Man of Medan review

Man of Medan tells a clichéd horror tale in a novel way, assuming you play with a friend.

(Image: © Supermassive Games)

Our Verdict

Man of Medan tells a familiar story in a fascinating way, and even moreso with a partner.

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Need to know

What is it? A cooperative slasher movie where anyone can die.
Expect to pay: $30/£25
Developer: Supermassive Games
Publisher: Bandai Namco
Reviewed on: RTX 2080, i9-9900k, 32 GB RAM, SSD Multiplayer: Two-player co-op
Link: Steam

Man of Medan, the first entry in Supermassive Game's Dark Pictures Anthology, isn't particularly scary. If it were a movie, it'd be the kind that releases direct to video, one of those schlocky DVDs lining the convenience store displays stuffed between the trail mix and sunglasses. The usual character archetypes are there: the nerd, the hunk, the blonde, the stranger, the horny creep that no one should put up with but do because at least one death should be cathartic. Queue up the ghost ship, murderous pirates, and cheap jump scares galore. 

As a film, it would be fun, but familiar and forgettable. You have to have a taste for it. But as co-op adventure game, Man of Medan is unparalleled. 

Man of Medan plays a lot like Supermassive's previous PS4 exclusive, Until Dawn. Think of it like a movie where you take control of one character at a time, oscillating between action scenes broken up by quicktime events and dialogue choices. Occasionally there's a small stretch of exploration where you're given some time to look for story clues, weapons, traps, and soak in the setting. It's very Telltale (RIP). 

Except this time, role-playing stupid adults in a dangerous situation together is officially supported, both locally and online.

Early into my online co-op playthrough, when my coworker Joanna and I manage to coerce our ship captain into letting us explore a sunken plane at the bottom of the Pacific, we don't play two characters in the same scene. We play two characters in different scenes running simultaneously.

I take over Julia and Alex's scuba-diving scenario. As a young couple haunted by the spectre of marriage, every conversation tests Alex's insecurity in their relationship. Playing Julia, a free spirit with rich parents, I reject Alex's probing questions and stick to the matter at hand: the skeletons chilling in the plane's rapidly disintegrating chassis.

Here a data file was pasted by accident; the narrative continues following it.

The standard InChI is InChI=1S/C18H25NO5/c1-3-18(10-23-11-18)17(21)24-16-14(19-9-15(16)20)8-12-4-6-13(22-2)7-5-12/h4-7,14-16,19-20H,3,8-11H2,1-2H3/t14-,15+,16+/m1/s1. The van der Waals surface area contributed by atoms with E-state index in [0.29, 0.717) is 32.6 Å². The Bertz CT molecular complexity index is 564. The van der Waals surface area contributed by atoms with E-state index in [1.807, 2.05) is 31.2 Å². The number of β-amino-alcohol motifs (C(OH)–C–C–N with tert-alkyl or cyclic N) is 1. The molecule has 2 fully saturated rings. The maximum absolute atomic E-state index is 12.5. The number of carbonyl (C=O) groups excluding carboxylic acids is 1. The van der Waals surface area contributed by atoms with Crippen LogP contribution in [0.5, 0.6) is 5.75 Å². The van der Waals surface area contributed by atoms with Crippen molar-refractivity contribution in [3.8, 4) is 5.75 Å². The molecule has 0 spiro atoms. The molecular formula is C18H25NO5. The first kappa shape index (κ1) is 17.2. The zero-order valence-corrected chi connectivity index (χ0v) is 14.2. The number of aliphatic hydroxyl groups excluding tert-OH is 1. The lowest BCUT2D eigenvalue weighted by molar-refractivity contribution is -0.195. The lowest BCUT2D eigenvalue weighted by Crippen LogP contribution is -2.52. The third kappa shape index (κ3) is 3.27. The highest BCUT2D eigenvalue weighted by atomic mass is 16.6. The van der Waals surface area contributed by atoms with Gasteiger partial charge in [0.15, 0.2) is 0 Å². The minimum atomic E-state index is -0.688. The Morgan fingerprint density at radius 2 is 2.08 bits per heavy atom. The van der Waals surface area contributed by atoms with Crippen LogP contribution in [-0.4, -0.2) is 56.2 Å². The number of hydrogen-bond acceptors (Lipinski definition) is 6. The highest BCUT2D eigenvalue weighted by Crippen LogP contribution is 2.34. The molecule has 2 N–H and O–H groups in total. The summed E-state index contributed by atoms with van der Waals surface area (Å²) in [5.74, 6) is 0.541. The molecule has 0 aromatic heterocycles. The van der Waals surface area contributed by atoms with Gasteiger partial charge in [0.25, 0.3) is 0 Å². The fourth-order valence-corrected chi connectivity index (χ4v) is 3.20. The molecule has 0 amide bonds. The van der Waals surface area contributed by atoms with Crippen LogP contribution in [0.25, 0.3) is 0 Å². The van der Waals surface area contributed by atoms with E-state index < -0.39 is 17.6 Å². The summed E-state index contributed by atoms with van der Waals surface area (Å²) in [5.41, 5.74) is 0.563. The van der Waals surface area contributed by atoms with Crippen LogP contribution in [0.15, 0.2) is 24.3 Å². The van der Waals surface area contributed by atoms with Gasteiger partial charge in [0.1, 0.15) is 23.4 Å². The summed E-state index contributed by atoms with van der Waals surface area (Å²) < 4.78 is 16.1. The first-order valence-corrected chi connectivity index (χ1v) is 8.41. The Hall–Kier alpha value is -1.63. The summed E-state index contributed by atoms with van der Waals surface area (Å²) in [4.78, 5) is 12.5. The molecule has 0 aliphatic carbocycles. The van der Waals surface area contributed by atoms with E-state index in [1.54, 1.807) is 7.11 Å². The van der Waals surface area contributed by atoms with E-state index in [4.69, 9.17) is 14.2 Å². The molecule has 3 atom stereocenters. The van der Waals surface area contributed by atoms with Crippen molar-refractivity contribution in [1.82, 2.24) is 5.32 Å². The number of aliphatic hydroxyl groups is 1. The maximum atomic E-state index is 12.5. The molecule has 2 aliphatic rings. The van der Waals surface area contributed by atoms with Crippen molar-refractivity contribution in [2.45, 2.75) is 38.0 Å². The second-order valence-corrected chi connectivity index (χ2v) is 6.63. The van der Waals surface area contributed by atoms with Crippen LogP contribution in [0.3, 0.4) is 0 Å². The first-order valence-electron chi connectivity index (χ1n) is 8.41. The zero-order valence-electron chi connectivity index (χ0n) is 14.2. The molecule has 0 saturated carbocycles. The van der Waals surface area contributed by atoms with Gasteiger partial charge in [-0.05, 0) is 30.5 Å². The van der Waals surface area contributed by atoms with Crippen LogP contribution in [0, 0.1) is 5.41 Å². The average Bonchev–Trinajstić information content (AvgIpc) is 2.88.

I mash X as part of a surprise quicktime event to avoid cutting my exposed thigh on a jutting piece of rusted metal. Joanna laughs at my shrill yip over Discord. Much later I'll yell "LEECHES!" louder than I ever have and Joanna's laughter will rise to meet it. The jump scares might be cheap and plentiful, but with a friend they're also hilarious, assuming you're not on the receiving end.

Meanwhile, Joanna's playing as Captain Fliss, cooly rejecting Conrad the Creep's every pickup line. (In my second solo playthrough, they get to second base. I was curious!) But I only know what Joanna tells me, so when she says a boat is rapidly approaching our own, I start to worry. I really start to worry when the boat speeds off and drags the diver line across the front of the plane, knocking the cockpit clean off.

We're the hot people rescue force playing what essentially amounts to telephone and two adventure games simultaneously.

Imagine how I feel when I see two explosions up top as I surface. Do I swim up and risk giving Julia the bends or stay cool and depressurize with her neurotic boyfriend? At least he didn't just ask Julia to marry him this time around. The next playthrough, he does, and I send Julia paddling to the surface ASAP. No thanks, pal. 

It's my turn to listen to Joanna panic and explain what's happening while juggling her own potent dialogue choices or quicktime events—I'm in the dark. Eventually Joanna gets some vital info across that informs my next move. We take our time to depressurize, but in my next solo run I give Julia the bends on purpose. Then I make her drink beer. Things don't end well for Julia without Joanna's moral guidance.